- Greek Word Study tools online - Multiple Greek Lexicons, some fully accessible, but most need to be borrowed at no charge from archive.org
- Greek to me - similar list
PREFACE (from the NIDNTT) (Excerpt) - Bury yourself in a dictionary and come up in the presence of God. This improbable-sounding piece of advice of the late Sir Edwyn Hoskyns contains a wisdom born of experience. At first sight a dictionary may appear to contain nothing but a mass of antiquarian information. But to those who know where and how to look, the forbidding mass of material is not a barrier between the individual and real life but a bridge to a richer appreciation of it. It is when we ask, “What is the writer getting at?”, “Why did he say this?”, “Why did he put it like that?”, “What lies behind that remark?”, that we begin to see things in a new light. A theological dictionary is not a collection of prepackaged sermons or an anthology of predigested devotion. It is more like an invitation to join in the collective enterprise of quarrying and building. (The picture itself is not without affinities with the apostle Paul’s picture in 1 Cor. 3:10 ff. of Christian work as a collective building enterprise.) It is as one quarries among the mass of data and tries to build something out of it that the data become alive. What was perhaps previously flat and featureless takes on new perspective and meaning. One can go even further. The great revivals of the Christian church have come about when some individual here and there has been grasped by something that his predecessors and contemporaries have taken for granted without stopping to ask why it should be so. Perhaps the greatest need for the church in the last quarter of the twentieth century is for men to stop, to ask themselves this question as they study the Bible, and then to translate their answers into action.
NIDNTT - (adapted from the introduction) The entire work is divided into articles under English titles, arranged in alphabetical order. Note that each article has a separate author (including respected writers like J. I. Packer, D. A Carson, J. A. Motyer, F. F. Bruce, et al - see list of contributors). These articles in turn contain one or more studies of the relevant terms in New Testament Greek which have been grouped under key words. Thus, the article on Baptism, Wash is divided into separate studies under the key Greek words baptizō, louō and niptō. For the sake of easy reference the key Greek word is bolded at the head of the appropriate study thus: βαπτίζω. In each case there follow the principal forms of the associated Greek words and their cognates which are given in both Greek letters and transliteration together with their basic dictionary equivalents....Each article is divided into three main sections denoted by the letters CL indicating discussion of the word in classical and secular Greek, OT in Old Testament usage, and NT dealing with New Testament usage. They are arranged as follows:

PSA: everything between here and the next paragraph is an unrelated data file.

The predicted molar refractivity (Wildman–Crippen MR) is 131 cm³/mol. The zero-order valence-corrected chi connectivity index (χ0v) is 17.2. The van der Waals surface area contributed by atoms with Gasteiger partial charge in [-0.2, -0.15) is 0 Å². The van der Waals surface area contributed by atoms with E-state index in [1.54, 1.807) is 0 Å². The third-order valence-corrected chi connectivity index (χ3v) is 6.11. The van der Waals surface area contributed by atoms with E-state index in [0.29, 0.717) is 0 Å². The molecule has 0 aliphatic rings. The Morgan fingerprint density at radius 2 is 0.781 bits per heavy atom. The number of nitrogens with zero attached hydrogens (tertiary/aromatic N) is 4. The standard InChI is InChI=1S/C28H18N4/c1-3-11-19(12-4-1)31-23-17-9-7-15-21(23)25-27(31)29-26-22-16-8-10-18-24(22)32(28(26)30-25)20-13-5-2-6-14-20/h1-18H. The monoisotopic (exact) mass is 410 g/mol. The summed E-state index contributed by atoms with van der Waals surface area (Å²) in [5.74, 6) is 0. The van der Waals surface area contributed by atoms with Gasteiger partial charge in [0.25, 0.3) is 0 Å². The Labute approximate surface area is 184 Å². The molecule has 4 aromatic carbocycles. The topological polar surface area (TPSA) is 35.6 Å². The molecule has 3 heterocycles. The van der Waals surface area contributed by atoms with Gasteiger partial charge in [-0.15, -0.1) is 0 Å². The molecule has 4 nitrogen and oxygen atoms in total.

CL Discussion of the word in secular Greek. Uses of the word are illustrated by references to classical literature, inscriptions and papyri.
OT Discussion of the word in the Old Testament. The language of the church of the New Testament era was Greek, and the Old Testament Scriptures used by the church were largely the Greek translation of the Hebrew known as the Septuagint (LXX). The discussion is therefore based on the terms as they occur in the LXX and other Greek versions. But throughout these are compared with the corresponding Hebrew words of the Hebrew Masoretic text. This second section also includes discussion of terms in rabbinic writers, Philo and Josephus, and the discoveries at Qumran